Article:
Skip to main content
Luk Van Wassenhove

Klaus Wertenbroch

Professor of Marketing

Biography

Klaus Wertenbroch is the Novartis Chaired Professor of Management and the Environment and Professor of Marketing at INSEAD. He directs the INSEAD Strategic Marketing Programme.

Trained at the University of Chicago’s influential Center for Decision Research, Dr. Wertenbroch is an expert in behavioural economics and consumer decision-making, strategic brand management, and pricing. He has taught these topics in undergraduate, MBA, Ph.D., and executive education programmes in the U.S., Europe, and Asia and has worked with clients including Allianz, Booz Allen Hamilton, Cemex, Citigroup, ExxonMobil, Ferrero, GfK, IBM, Indian Railways, Lafarge, LG, L'Oreal, Mediamarkt/Saturn, Metro, Nissan, Petronas, Philip Morris, Starwood Hotels, and Unilever.

His research focuses on behavioural economics and its strategic marketing and public policy implications. He is an expert on consumer self-control problems, with a focus on overconsumption, overspending, and consumer debt, and has contributed to financial education initiatives by the public and the private sector (e.g., Citigroup, Friedrich-Ebert-Foundation, German Institute for Economic Research/DIW, OECD, U.S. Treasury Department). He is currently investigating how consumers respond to the more dystopian aspects of artificial intelligence (AI) and marketing automation (e.g., in the areas of data privacy, explainability of algorithms, and consumer autonomy).

His work has appeared in leading scientific journals such as the Journal of Consumer Research, Journal of Marketing Research, Marketing Science, Organizational Behavior and Human Decision Processes, and Psychological Science. His work was featured by the Financial Times, Sloan Management Review, and Harvard Business Review and has received international newspaper, radio, and TV coverage by various media outlets including BBC Radio, Le Figaro, National Public Radio, Nightly Business Report, Psychology Today, Tagesspiegel, The Economist.com, and U.S. Industry Today. His research won the 1995 American Marketing Association (AMA) Doctoral Dissertation Award and the 2005 AMA O’Dell Award, the most prestigious annual award in marketing, for the Journal of Marketing Research article that has made the most significant long-term contribution to marketing over the previous five years. He was a finalist for the 2006 and 2009 Journal of Consumer Research Best Article Awards. He was also selected as one of the inaugural Marketing Science Institute Young Scholars in 2001.

Klaus is an Associate Editor for the Journal of Consumer Research and the Journal of Public Policy and Marketing. He has served as the launching editor-in-chief of the Journal of Marketing Behavior, as an Associate Editor of the Journal of Consumer Psychology, and as a member of the editorial boards of the Journal of Consumer Research and the Journal of Marketing Research, among others, for many years.

He holds a Ph.D. and an MBA from the University of Chicago and an M.Sc. (Diploma) in Psychology from the Darmstadt University of Technology in his native Germany. At INSEAD, he has been based in both Singapore and Fontainebleau and has served as the director of what is now the INSEAD-Sorbonne Université Behavioural Lab in Paris. Before joining INSEAD, he was a faculty member at Duke University and then at Yale University. Klaus also held appointments as Visiting Professor of Marketing at the University of California, Berkeley, in 2009 and at The Wharton School of the University of Pennsylvania from 2010 to 2013, where he was also the Judith C. and William G. Bollinger Visiting Professor.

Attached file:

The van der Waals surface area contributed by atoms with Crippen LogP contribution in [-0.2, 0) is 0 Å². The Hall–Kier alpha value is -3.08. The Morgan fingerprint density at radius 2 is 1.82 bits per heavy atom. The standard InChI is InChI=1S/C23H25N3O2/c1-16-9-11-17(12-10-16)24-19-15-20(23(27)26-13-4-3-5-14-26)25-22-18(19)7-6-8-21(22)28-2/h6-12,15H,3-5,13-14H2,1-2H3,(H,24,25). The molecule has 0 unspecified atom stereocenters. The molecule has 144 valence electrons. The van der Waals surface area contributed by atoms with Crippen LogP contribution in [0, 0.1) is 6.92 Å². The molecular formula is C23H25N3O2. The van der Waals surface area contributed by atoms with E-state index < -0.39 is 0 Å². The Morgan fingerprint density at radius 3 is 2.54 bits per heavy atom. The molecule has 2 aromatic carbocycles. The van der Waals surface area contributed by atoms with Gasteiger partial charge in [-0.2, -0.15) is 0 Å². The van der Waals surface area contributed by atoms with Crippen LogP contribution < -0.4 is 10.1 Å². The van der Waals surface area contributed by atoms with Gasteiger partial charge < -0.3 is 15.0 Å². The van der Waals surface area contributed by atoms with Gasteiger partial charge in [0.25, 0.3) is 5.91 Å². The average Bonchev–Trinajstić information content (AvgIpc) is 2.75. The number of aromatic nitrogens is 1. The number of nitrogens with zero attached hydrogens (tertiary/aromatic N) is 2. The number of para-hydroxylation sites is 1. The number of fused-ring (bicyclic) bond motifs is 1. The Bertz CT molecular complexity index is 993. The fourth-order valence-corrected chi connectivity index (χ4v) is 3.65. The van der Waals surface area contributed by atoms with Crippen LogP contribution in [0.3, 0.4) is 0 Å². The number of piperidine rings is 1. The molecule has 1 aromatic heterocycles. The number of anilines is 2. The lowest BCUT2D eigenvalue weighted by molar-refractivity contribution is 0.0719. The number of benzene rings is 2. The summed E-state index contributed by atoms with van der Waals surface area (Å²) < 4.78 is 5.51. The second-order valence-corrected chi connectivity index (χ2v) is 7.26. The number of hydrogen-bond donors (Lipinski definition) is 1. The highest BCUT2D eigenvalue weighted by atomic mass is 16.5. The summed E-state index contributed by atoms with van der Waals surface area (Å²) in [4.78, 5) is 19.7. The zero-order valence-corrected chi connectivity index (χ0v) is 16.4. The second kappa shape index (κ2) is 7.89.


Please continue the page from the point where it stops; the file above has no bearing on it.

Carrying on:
Latest posts

Sort by

Marketing

Why Facebook Is Rebranding Itself as Meta

Klaus Wertenbroch

Is the tech company dodging bad publicity or creating a gatekeeper economy?
2 comments

Marketing

Marketing Automation: Utopia or Dystopia?

Klaus Wertenbroch

Firms must take consumer psychology into account and resist the temptation to maximise short-term profits at the cost of consumers.

Marketing

How to Appease Your Customers After Your Algorithm Rejects Them

K. Wertenbroch, P. Kireyev, G. Tomaino

No one likes to hear “computer says no”. But there may be more ways to be transparent about algorithm-driven rejections than you think.

Marketing

Consumer Autonomy Violations and the Coming AI Backlash

Z Carmon, R Schrift, K Wertenbroch & H Yang

The profoundly beneficial impact of AI-based systems may be blunted in the 2020s, if Big Tech isn’t careful.

Responsibility

Are Wage Inequalities Fair?

K. Wertenbroch, D. Frank, W. Maddux

Pay-for-performance or collective bargaining: The pay system we prefer says as much about the way we view the world as the economic conditions in which we find ourselves.

Marketing

The Money Illusion

A. Chattopadhyay, K. Wertenbroch

Consumers are commonly subject to what economists call ‘the money illusion’, whereby a consumer’s perception of the value of money is influenced by the nominal value of the currency. In other words, it’s psychologically easier for an American consumer to buy a widget for one dollar in the US than it is for that same consumer to purchase the same widget while on a trip in Vietnam for 16,000 Vietnamese dong, the equivalent of one US dollar.